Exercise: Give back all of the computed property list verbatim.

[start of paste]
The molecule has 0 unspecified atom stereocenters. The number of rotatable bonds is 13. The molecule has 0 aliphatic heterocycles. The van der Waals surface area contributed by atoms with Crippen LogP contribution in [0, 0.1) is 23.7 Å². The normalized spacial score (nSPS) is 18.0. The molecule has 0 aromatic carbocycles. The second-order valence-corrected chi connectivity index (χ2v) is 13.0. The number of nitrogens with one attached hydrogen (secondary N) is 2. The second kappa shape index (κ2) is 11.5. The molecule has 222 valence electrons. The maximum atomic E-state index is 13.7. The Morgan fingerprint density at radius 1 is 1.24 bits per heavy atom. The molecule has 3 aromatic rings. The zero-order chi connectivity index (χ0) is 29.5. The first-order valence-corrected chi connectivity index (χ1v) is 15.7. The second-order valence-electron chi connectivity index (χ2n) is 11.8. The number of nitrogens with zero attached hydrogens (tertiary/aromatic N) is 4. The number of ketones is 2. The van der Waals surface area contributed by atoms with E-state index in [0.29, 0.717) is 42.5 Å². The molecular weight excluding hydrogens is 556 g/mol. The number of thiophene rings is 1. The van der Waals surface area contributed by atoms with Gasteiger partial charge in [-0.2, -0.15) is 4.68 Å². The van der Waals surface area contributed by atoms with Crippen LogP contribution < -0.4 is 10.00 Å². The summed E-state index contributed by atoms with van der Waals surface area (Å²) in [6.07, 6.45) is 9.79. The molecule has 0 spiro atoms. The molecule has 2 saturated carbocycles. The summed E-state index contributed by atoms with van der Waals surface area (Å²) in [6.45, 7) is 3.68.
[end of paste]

The molecule has 0 unspecified atom stereocenters. The number of rotatable bonds is 13. The molecule has 0 aliphatic heterocycles. The van der Waals surface area contributed by atoms with Crippen LogP contribution in [0, 0.1) is 23.7 Å². The normalized spacial score (nSPS) is 18.0. The molecule has 0 aromatic carbocycles. The second-order valence-corrected chi connectivity index (χ2v) is 13.0. The number of nitrogens with one attached hydrogen (secondary N) is 2. The second kappa shape index (κ2) is 11.5. The molecule has 222 valence electrons. The maximum atomic E-state index is 13.7. The Morgan fingerprint density at radius 1 is 1.24 bits per heavy atom. The molecule has 3 aromatic rings. The zero-order chi connectivity index (χ0) is 29.5. The first-order valence-corrected chi connectivity index (χ1v) is 15.7. The second-order valence-electron chi connectivity index (χ2n) is 11.8. The number of nitrogens with zero attached hydrogens (tertiary/aromatic N) is 4. The number of ketones is 2. The van der Waals surface area contributed by atoms with E-state index in [0.29, 0.717) is 42.5 Å². The molecular weight excluding hydrogens is 556 g/mol. The number of thiophene rings is 1. The van der Waals surface area contributed by atoms with Gasteiger partial charge in [-0.2, -0.15) is 4.68 Å². The van der Waals surface area contributed by atoms with Crippen LogP contribution < -0.4 is 10.00 Å². The summed E-state index contributed by atoms with van der Waals surface area (Å²) in [6.07, 6.45) is 9.79. The molecule has 0 spiro atoms. The molecule has 2 saturated carbocycles. The summed E-state index contributed by atoms with van der Waals surface area (Å²) in [6.45, 7) is 3.68.